The last year or so has been a bit quiet in terms of big new books on development, but now they are piling up on my study floor (my usual filing system) – Angus Deaton, Deepak Nayyar, Ben Ramalingam, Nina Munk etc etc. I will review them as soon as I can (or arm-twist better qualified colleagues to do so).
But I thought I’d start off with a nice short one. Governance for Development in Africa: Solving Collective Action Problems, by David Booth and Diana Cammack, provides a very readable 140 page summary of the ODI’s Africa Power and Politics Programme, bits of which I have previously discussed on this blog. 140 pages is wonderful – you can read it in a morning and feel a glow of satisfaction for the rest of the day. Think there’s a lesson for me somewhere there…..
The book moves from theory to the APPP’s in-depth national fieldwork in Rwanda, Mali, Niger and Uganda and back again, coming to some uncomfortable conclusions.
The book’s underlying conceptual message is that trying to understand (and reform) African politics on the basis of ‘principal-agent’ thinking has been a disaster. Instead, it is much better to think in terms of ‘collective action problems’. The difference is that the first approach ‘assumes that there are principles that want goods to be provided but have difficulty in getting the agents to perform’.
Operational collaboration between the World Bank and CSOs has grown significantly over the past two decades in such areas of health, education, and environment. Yet, because it largely occurs at the country level and within Bank-finance projects, this expanding collaboration is often not fully visible in Washington. As the latest edition of the World Bank–Civil Society Engagement Review of Fiscal Years 2010–12 demonstrates, important operational collaboration not only continued to grow over the past three years, but expanded to areas such as food security, disaster recovery, and access to information.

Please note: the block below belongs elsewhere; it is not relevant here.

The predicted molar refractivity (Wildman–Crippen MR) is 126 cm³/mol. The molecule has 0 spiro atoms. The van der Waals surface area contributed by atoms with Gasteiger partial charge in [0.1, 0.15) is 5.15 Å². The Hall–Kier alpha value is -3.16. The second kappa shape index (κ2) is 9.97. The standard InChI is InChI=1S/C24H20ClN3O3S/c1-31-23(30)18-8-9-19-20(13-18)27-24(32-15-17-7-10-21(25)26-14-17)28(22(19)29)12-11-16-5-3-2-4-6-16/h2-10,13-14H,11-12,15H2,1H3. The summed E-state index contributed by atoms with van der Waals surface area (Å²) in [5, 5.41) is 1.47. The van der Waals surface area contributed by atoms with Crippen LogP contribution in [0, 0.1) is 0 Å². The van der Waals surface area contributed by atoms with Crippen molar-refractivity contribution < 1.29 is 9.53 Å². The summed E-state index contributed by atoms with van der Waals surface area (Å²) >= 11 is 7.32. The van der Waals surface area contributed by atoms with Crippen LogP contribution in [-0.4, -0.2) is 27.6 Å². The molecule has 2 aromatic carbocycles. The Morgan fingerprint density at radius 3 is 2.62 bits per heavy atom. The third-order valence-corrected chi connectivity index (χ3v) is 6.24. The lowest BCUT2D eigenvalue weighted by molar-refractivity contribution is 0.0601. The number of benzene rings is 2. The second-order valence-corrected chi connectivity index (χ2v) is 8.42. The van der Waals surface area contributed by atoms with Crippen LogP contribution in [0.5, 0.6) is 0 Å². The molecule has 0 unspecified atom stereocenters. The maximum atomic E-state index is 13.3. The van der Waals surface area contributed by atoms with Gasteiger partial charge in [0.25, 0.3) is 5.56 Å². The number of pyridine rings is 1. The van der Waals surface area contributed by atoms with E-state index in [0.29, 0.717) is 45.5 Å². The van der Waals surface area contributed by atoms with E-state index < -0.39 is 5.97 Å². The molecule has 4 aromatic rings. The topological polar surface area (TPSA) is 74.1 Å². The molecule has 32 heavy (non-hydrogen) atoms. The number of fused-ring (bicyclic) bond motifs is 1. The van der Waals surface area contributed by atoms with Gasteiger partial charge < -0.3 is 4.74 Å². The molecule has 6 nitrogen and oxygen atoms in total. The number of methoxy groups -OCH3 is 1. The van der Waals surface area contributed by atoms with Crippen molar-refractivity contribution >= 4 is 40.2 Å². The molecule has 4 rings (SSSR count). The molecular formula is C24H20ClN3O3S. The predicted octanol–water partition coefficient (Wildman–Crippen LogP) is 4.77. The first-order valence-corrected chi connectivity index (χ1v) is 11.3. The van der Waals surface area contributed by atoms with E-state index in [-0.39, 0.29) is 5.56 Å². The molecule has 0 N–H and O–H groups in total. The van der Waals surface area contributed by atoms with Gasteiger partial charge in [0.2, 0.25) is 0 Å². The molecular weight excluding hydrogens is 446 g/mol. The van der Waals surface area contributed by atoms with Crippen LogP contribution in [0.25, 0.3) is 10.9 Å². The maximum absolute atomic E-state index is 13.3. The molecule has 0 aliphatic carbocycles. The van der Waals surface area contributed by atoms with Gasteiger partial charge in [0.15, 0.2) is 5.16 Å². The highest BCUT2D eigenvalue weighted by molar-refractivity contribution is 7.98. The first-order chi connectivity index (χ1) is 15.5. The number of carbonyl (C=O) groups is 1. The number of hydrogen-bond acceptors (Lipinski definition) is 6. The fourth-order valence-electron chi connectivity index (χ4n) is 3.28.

In response to the global food crisis which began in 2008, for instance, CSOs in Africa and Asia participated in the delivery of government programs in 16 countries (through seed distribution, school feeding, and agricultural production programs) financed by the Bank’s $2 billion Global Food Crisis Response Program (GFRP). CSOs were also asked to participate in the governance structure of the Global Agriculture and Food Security Program (GAFSP) which has allocated more than $400 million to projects in 12 countries.
The Bank has learned a good deal about how to consult civil society over the years. The absence of consultation policies led to some of the most visible CSO advocacy campaigns opposing Bank-financed projects, such as the Narmada Dam in India and the Polonoreste Project in the Brazilian Amazon in the 1980s. Thus, while this third step on the civil society engagement continuum has been one of the most difficult to ascend, it has also shown the clearest progress in terms of more effective consultation practices. As the latest edition of the World Bank–Civil Society Engagement Review of Fiscal Years 2010–12 demonstrates, today the Bank consults CSOs widely on its strategies, policies, programs, and projects worldwide.